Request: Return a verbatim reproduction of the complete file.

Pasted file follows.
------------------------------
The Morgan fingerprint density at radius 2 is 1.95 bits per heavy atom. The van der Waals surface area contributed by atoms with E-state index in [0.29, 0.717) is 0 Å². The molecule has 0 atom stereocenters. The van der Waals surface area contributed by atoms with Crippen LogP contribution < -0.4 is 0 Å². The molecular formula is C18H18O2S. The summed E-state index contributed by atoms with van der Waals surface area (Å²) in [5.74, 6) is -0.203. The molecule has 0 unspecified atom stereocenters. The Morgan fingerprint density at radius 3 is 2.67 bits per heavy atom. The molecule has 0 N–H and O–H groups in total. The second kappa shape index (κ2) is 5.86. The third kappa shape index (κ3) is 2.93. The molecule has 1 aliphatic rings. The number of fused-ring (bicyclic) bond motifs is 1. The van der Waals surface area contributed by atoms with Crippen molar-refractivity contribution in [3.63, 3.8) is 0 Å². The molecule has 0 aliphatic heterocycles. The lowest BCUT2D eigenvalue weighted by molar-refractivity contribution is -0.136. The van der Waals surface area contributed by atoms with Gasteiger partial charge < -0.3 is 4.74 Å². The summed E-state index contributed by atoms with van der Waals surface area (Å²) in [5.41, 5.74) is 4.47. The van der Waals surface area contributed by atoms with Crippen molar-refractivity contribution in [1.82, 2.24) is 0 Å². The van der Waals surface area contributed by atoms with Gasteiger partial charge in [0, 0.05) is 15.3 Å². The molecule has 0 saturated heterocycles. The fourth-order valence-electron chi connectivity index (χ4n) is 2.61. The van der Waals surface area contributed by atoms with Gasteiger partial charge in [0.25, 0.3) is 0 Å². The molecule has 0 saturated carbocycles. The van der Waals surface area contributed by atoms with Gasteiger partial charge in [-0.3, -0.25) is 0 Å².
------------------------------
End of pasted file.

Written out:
The Morgan fingerprint density at radius 2 is 1.95 bits per heavy atom. The van der Waals surface area contributed by atoms with E-state index in [0.29, 0.717) is 0 Å². The molecule has 0 atom stereocenters. The van der Waals surface area contributed by atoms with Crippen LogP contribution < -0.4 is 0 Å². The molecular formula is C18H18O2S. The summed E-state index contributed by atoms with van der Waals surface area (Å²) in [5.74, 6) is -0.203. The molecule has 0 unspecified atom stereocenters. The Morgan fingerprint density at radius 3 is 2.67 bits per heavy atom. The molecule has 0 N–H and O–H groups in total. The second kappa shape index (κ2) is 5.86. The third kappa shape index (κ3) is 2.93. The molecule has 1 aliphatic rings. The number of fused-ring (bicyclic) bond motifs is 1. The van der Waals surface area contributed by atoms with Crippen molar-refractivity contribution in [3.63, 3.8) is 0 Å². The molecule has 0 aliphatic heterocycles. The lowest BCUT2D eigenvalue weighted by molar-refractivity contribution is -0.136. The van der Waals surface area contributed by atoms with Gasteiger partial charge < -0.3 is 4.74 Å². The summed E-state index contributed by atoms with van der Waals surface area (Å²) in [5.41, 5.74) is 4.47. The van der Waals surface area contributed by atoms with Crippen molar-refractivity contribution in [1.82, 2.24) is 0 Å². The van der Waals surface area contributed by atoms with Gasteiger partial charge in [0, 0.05) is 15.3 Å². The molecule has 0 saturated heterocycles. The fourth-order valence-electron chi connectivity index (χ4n) is 2.61. The van der Waals surface area contributed by atoms with Gasteiger partial charge in [0.25, 0.3) is 0 Å². The molecule has 0 saturated carbocycles. The van der Waals surface area contributed by atoms with Gasteiger partial charge in [-0.3, -0.25) is 0 Å².